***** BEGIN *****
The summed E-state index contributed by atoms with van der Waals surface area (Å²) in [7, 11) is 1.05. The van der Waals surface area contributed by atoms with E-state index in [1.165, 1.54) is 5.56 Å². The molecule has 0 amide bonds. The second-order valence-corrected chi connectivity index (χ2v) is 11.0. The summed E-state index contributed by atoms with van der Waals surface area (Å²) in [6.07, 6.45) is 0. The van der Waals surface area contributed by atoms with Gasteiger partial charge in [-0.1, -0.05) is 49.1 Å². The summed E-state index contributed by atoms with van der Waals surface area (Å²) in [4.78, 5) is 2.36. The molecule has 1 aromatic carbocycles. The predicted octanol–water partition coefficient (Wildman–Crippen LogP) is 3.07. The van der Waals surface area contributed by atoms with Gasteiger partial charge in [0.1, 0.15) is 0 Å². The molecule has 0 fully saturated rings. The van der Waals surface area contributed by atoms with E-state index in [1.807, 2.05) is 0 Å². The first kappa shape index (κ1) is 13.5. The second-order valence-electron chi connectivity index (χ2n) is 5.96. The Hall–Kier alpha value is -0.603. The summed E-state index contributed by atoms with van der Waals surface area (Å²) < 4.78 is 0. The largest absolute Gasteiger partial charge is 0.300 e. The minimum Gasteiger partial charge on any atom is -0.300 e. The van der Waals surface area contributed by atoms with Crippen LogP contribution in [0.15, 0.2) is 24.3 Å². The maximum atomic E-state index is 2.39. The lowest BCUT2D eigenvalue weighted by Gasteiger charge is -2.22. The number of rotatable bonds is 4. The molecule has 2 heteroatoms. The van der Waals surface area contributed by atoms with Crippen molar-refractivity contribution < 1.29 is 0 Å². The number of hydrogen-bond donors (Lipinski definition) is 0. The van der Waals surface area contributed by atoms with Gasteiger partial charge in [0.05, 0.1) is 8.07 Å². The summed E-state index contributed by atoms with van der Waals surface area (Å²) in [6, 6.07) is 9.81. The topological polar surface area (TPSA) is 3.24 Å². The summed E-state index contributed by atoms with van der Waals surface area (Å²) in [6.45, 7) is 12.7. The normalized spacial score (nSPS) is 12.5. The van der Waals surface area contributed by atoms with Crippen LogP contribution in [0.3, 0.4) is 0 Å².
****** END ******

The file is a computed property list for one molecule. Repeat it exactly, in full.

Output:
The summed E-state index contributed by atoms with van der Waals surface area (Å²) in [7, 11) is 1.05. The van der Waals surface area contributed by atoms with E-state index in [1.165, 1.54) is 5.56 Å². The molecule has 0 amide bonds. The second-order valence-corrected chi connectivity index (χ2v) is 11.0. The summed E-state index contributed by atoms with van der Waals surface area (Å²) in [6.07, 6.45) is 0. The van der Waals surface area contributed by atoms with Gasteiger partial charge in [-0.1, -0.05) is 49.1 Å². The summed E-state index contributed by atoms with van der Waals surface area (Å²) in [4.78, 5) is 2.36. The molecule has 1 aromatic carbocycles. The predicted octanol–water partition coefficient (Wildman–Crippen LogP) is 3.07. The van der Waals surface area contributed by atoms with Gasteiger partial charge in [0.1, 0.15) is 0 Å². The molecule has 0 fully saturated rings. The van der Waals surface area contributed by atoms with E-state index in [1.807, 2.05) is 0 Å². The first kappa shape index (κ1) is 13.5. The second-order valence-electron chi connectivity index (χ2n) is 5.96. The Hall–Kier alpha value is -0.603. The summed E-state index contributed by atoms with van der Waals surface area (Å²) < 4.78 is 0. The largest absolute Gasteiger partial charge is 0.300 e. The minimum Gasteiger partial charge on any atom is -0.300 e. The van der Waals surface area contributed by atoms with Crippen LogP contribution in [0.15, 0.2) is 24.3 Å². The maximum atomic E-state index is 2.39. The lowest BCUT2D eigenvalue weighted by Gasteiger charge is -2.22. The number of rotatable bonds is 4. The molecule has 2 heteroatoms. The van der Waals surface area contributed by atoms with Crippen molar-refractivity contribution < 1.29 is 0 Å². The number of hydrogen-bond donors (Lipinski definition) is 0. The van der Waals surface area contributed by atoms with Gasteiger partial charge in [0.05, 0.1) is 8.07 Å². The summed E-state index contributed by atoms with van der Waals surface area (Å²) in [6, 6.07) is 9.81. The topological polar surface area (TPSA) is 3.24 Å². The summed E-state index contributed by atoms with van der Waals surface area (Å²) in [6.45, 7) is 12.7. The normalized spacial score (nSPS) is 12.5. The van der Waals surface area contributed by atoms with Crippen LogP contribution in [0.3, 0.4) is 0 Å².